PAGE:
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Keeping Backyard Flock Owners Safe after Recent Salmonella Outbreaks

As more people are choosing to keep live poultry as pets, educating the public on appropriate health and safety guidelines has become a priority. In response, the CDC is offering recommendations to backyard flock owners.

Updated on 10/12/2016 at 1:10 PM EST**

Earlier this year the Centers for Disease Control and Prevention (CDC) and the US Department of Agriculture’s Animal and Plant Health Inspection Service (USDA-APHIS) began an investigation into eight separate multi-state outbreaks of human Salmonella. Epidemiologic, traceback and laboratory findings linked the outbreaks to contact with live poultry such as chicks and ducklings sourced from multiple hatcheries. Interviews, pertaining to contact with live poultry in the weeks before becoming ill confirmed contact with live poultry in 434 of the 493 cases. People who had been infected reported “purchasing live baby poultry from several suppliers, including feed supply stores, internet sites, hatcheries and friends in multiple states.”

Between January 24, 2016 and June 25, 2016, a total of 611 people were reportedly infected with the outbreak strains of Salmonella across 45 states. Thirty-two percent of the infections were in children 5 years of age or younger.

As more people are choosing to keep live poultry as pets, educating the public on appropriate health and safety guidelines has become a priority. In response, the CDC offers recommendations to backyard flock owners, who are at greater risk of being infected with and spreading Salmonella.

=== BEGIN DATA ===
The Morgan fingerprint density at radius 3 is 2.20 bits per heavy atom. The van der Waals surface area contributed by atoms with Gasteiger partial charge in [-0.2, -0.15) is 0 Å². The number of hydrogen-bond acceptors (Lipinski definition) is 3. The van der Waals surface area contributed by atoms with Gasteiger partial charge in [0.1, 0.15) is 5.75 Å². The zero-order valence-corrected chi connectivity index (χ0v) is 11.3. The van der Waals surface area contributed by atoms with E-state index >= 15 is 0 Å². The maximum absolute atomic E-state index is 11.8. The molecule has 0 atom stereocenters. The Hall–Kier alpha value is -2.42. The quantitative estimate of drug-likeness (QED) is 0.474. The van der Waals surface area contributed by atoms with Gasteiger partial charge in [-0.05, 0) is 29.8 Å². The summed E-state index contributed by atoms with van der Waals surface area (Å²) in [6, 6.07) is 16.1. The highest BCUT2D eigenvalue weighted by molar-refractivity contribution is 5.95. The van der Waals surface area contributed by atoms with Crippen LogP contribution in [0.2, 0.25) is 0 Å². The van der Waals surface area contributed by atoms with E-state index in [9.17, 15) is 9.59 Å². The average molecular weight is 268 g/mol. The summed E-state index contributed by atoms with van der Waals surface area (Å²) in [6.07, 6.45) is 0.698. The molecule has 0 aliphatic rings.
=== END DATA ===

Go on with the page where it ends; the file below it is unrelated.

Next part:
Recommendations include thorough handwashing immediately after coming into contact with live poultry and a warning to flock owners not to allow children younger than 5 years of age, adults older than 65, and those individuals with weakened immune systems to handle or touch chicks, ducklings, or other live poultry. Strict cleaning, that includes changing the bedding beneath roosts weekly and cleaning all equipment and materials that come into contact with raising or caring for your live poultry, such as cages, feeders, and water containers outdoors is also strongly suggested.

Several local and state public health and animal health departments have been working to jointly educate consumers about purchasing live poultry from hatcheries and through live animal and live bird markets. Those interested in purchasing live poultry are advised to buy birds from hatcheries that participate in the US Department of Agriculture’s National Poultry Improvement Plan (USDA-NPIP) Voluntary Salmonella Monitoring Program. Their goal is to reduce the incidence of Salmonella in baby poultry in the hatchery.

The CDC advises individuals to remember that “regardless of where they were purchased, all live poultry can carry Salmonella bacteria, even if they look healthy and clean.” This includes organically fed poultry.


The Centers for Disease Control and Prevention (CDC) has closed investigations into this multi-state outbreak. Eight outbreaks occurred through 48 states with the CDC reporting a total of 895 cases of Salmonella infections. Of these cases, 209 hospitalizations occurred, and while three deaths were reported, Salmonella was considered to be the cause in only one of these cases. Epidemiologic, traceback, and laboratory findings linked all of the outbreaks to live poultry, sourced from several hatcheries. Officials emphasize Salmonella infections can still occur from live poultry, including backyard flocks. According to a final update from the CDC, “This year saw the largest number of illnesses linked to contact with backyard poultry ever recorded. These outbreaks are a reminder to follow steps to keep your family healthy while enjoying your backyard flock.”